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America 2012: Justice for All? Really?

Posted by Larry Doyle on August 17, 2012 7:36 AM |

“I pledge allegiance to the flag of the United States of America, and to the republic for which it stands, one nation under God, indivisible, with liberty and justice for all.”

Really? Why is it that more and more people who deeply love America now seriously doubt that justice for all is truly practiced? What would our founding fathers think?

As each and every financial scandal comes and goes (don’t make me list them, there are too many) without meaningful justice being dispensed, the sense of rage in our nation may simmer but the despair only deepens. 

The overwhelming lack of confidence in our elected officials, regulators, and judicial system to deal fairly and appropriately with financial scoundrels comes with a very real price. We all pay in terms of diminished trust in our markets and confidence in our economy. Nobody in Washington or elsewhere should be surprised that investors and consumers alike are more concerned with protecting their principal than committing it, as is necessary to generate meaningful economic growth.

As case in point, I welcome submitting and highlighting a commentary from a longstanding reader:


It’s become painfully clear that NOTHING happens to the big guys as long as they are making campaign contributions. Corzine at MF Global… off the hook ($1.2 billion), JP Morgan…. off the hook. Barclays….off the hook. In the case of Madoff, all the insiders, Picower, JP Morgan, Shana Madoff, the kids, et al, off the hook.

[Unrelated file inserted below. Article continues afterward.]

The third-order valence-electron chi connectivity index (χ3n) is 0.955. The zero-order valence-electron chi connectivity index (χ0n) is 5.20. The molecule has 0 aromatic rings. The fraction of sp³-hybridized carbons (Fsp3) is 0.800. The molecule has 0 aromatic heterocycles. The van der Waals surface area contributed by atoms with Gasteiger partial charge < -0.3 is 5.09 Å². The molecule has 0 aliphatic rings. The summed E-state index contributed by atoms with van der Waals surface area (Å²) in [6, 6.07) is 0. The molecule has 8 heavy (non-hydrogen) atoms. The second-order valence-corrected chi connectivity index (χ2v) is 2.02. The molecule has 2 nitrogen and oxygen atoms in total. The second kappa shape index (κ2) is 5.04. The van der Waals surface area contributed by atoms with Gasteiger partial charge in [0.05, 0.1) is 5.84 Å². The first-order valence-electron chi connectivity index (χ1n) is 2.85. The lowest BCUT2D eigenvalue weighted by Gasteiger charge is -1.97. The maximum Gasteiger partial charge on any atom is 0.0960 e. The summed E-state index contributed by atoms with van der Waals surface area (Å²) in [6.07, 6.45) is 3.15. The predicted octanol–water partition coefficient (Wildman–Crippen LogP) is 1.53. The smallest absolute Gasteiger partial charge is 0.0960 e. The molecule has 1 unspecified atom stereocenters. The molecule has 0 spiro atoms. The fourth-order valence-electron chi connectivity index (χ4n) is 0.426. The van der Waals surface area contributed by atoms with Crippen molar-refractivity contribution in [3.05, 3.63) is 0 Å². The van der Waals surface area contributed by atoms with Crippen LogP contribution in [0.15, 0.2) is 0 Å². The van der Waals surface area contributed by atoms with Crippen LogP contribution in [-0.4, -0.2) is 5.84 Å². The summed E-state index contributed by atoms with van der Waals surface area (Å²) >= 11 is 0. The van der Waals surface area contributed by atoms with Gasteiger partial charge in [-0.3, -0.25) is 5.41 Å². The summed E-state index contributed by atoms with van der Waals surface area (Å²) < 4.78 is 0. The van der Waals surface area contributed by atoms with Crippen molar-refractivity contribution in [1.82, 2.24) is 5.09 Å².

The SEC goes as far as to admit that they are virtually powerless against the big boys. It seems that the only people that are ever held accountable are the VICTIMS of the wrong doing by the big guys (see above) that are stealing their money.

I believe that this country has hit the tipping point where big money buys the legalized victimization of the general population; those naive enough to place their trust in the system.

As a Madoff victim, I have a front row seat to the levels of corruption in government. It goes from the very bottom (local zoning boards) to the very top (the Supreme Court). The corruption isn’t always quid pro quo (at the highest level anyway), it is often the acquiescence to the most expeditious politcally non-interuptive end. An example is the way the Supreme Court refused to hear the appeal on the definition of “net equity.”